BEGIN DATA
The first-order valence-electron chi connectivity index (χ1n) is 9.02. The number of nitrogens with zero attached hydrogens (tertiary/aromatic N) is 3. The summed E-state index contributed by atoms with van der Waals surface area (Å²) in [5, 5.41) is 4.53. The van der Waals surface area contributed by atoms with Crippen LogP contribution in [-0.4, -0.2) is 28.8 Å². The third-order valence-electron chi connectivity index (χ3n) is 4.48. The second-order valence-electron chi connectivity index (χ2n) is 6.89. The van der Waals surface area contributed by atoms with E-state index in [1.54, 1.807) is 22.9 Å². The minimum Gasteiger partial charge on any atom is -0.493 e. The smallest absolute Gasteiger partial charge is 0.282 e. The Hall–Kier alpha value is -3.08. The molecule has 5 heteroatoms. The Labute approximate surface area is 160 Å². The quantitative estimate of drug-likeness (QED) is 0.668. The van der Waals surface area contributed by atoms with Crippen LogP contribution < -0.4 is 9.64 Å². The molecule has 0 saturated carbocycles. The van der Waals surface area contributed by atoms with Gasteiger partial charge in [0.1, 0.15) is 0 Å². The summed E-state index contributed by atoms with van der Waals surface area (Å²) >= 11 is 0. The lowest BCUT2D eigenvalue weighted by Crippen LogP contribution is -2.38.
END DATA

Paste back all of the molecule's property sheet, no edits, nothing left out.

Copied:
The first-order valence-electron chi connectivity index (χ1n) is 9.02. The number of nitrogens with zero attached hydrogens (tertiary/aromatic N) is 3. The summed E-state index contributed by atoms with van der Waals surface area (Å²) in [5, 5.41) is 4.53. The van der Waals surface area contributed by atoms with Crippen LogP contribution in [-0.4, -0.2) is 28.8 Å². The third-order valence-electron chi connectivity index (χ3n) is 4.48. The second-order valence-electron chi connectivity index (χ2n) is 6.89. The van der Waals surface area contributed by atoms with E-state index in [1.54, 1.807) is 22.9 Å². The minimum Gasteiger partial charge on any atom is -0.493 e. The smallest absolute Gasteiger partial charge is 0.282 e. The Hall–Kier alpha value is -3.08. The molecule has 5 heteroatoms. The Labute approximate surface area is 160 Å². The quantitative estimate of drug-likeness (QED) is 0.668. The van der Waals surface area contributed by atoms with Crippen LogP contribution < -0.4 is 9.64 Å². The molecule has 0 saturated carbocycles. The van der Waals surface area contributed by atoms with Gasteiger partial charge in [0.1, 0.15) is 0 Å². The summed E-state index contributed by atoms with van der Waals surface area (Å²) >= 11 is 0. The lowest BCUT2D eigenvalue weighted by Crippen LogP contribution is -2.38.